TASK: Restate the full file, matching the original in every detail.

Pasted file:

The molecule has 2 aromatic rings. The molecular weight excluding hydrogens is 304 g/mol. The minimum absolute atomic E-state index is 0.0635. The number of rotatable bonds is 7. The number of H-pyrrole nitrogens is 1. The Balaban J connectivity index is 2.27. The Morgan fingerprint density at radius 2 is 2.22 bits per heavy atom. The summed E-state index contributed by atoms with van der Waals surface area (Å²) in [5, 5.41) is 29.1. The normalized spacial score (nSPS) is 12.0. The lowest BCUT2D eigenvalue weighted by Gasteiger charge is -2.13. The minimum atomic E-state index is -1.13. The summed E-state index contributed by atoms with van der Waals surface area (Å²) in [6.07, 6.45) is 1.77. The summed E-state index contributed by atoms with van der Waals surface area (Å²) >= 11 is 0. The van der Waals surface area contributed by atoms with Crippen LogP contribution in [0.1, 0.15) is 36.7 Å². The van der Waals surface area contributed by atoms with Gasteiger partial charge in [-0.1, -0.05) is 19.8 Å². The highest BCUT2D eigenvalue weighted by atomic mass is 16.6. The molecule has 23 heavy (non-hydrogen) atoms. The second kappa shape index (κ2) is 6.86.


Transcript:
The molecule has 2 aromatic rings. The molecular weight excluding hydrogens is 304 g/mol. The minimum absolute atomic E-state index is 0.0635. The number of rotatable bonds is 7. The number of H-pyrrole nitrogens is 1. The Balaban J connectivity index is 2.27. The Morgan fingerprint density at radius 2 is 2.22 bits per heavy atom. The summed E-state index contributed by atoms with van der Waals surface area (Å²) in [5, 5.41) is 29.1. The normalized spacial score (nSPS) is 12.0. The lowest BCUT2D eigenvalue weighted by Gasteiger charge is -2.13. The minimum atomic E-state index is -1.13. The summed E-state index contributed by atoms with van der Waals surface area (Å²) in [6.07, 6.45) is 1.77. The summed E-state index contributed by atoms with van der Waals surface area (Å²) >= 11 is 0. The van der Waals surface area contributed by atoms with Crippen LogP contribution in [0.1, 0.15) is 36.7 Å². The van der Waals surface area contributed by atoms with Gasteiger partial charge in [-0.1, -0.05) is 19.8 Å². The highest BCUT2D eigenvalue weighted by atomic mass is 16.6. The molecule has 23 heavy (non-hydrogen) atoms. The second kappa shape index (κ2) is 6.86.